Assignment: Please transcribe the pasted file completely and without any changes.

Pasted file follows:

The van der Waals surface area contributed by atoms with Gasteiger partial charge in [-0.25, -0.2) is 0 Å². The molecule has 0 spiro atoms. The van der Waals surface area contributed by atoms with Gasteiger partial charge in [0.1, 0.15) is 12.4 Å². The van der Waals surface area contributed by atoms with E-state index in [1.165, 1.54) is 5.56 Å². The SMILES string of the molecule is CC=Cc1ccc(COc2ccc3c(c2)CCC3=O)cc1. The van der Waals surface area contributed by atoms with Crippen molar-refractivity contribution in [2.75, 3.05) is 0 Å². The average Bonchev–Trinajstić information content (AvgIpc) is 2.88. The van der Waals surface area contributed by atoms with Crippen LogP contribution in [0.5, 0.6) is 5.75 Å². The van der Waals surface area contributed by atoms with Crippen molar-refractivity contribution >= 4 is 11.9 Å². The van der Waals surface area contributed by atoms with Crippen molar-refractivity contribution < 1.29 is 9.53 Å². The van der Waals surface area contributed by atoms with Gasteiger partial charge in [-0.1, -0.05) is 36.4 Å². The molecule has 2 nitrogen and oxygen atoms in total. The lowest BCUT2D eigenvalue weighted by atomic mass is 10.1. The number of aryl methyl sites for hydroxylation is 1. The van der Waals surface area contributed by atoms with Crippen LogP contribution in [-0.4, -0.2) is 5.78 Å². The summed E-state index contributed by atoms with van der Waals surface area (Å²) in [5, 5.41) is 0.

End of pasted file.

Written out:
The van der Waals surface area contributed by atoms with Gasteiger partial charge in [-0.25, -0.2) is 0 Å². The molecule has 0 spiro atoms. The van der Waals surface area contributed by atoms with Gasteiger partial charge in [0.1, 0.15) is 12.4 Å². The van der Waals surface area contributed by atoms with E-state index in [1.165, 1.54) is 5.56 Å². The SMILES string of the molecule is CC=Cc1ccc(COc2ccc3c(c2)CCC3=O)cc1. The van der Waals surface area contributed by atoms with Crippen molar-refractivity contribution in [2.75, 3.05) is 0 Å². The average Bonchev–Trinajstić information content (AvgIpc) is 2.88. The van der Waals surface area contributed by atoms with Crippen LogP contribution in [0.5, 0.6) is 5.75 Å². The van der Waals surface area contributed by atoms with Crippen molar-refractivity contribution >= 4 is 11.9 Å². The van der Waals surface area contributed by atoms with Crippen molar-refractivity contribution < 1.29 is 9.53 Å². The van der Waals surface area contributed by atoms with Gasteiger partial charge in [-0.1, -0.05) is 36.4 Å². The molecule has 2 nitrogen and oxygen atoms in total. The lowest BCUT2D eigenvalue weighted by atomic mass is 10.1. The number of aryl methyl sites for hydroxylation is 1. The van der Waals surface area contributed by atoms with Crippen LogP contribution in [-0.4, -0.2) is 5.78 Å². The summed E-state index contributed by atoms with van der Waals surface area (Å²) in [5, 5.41) is 0.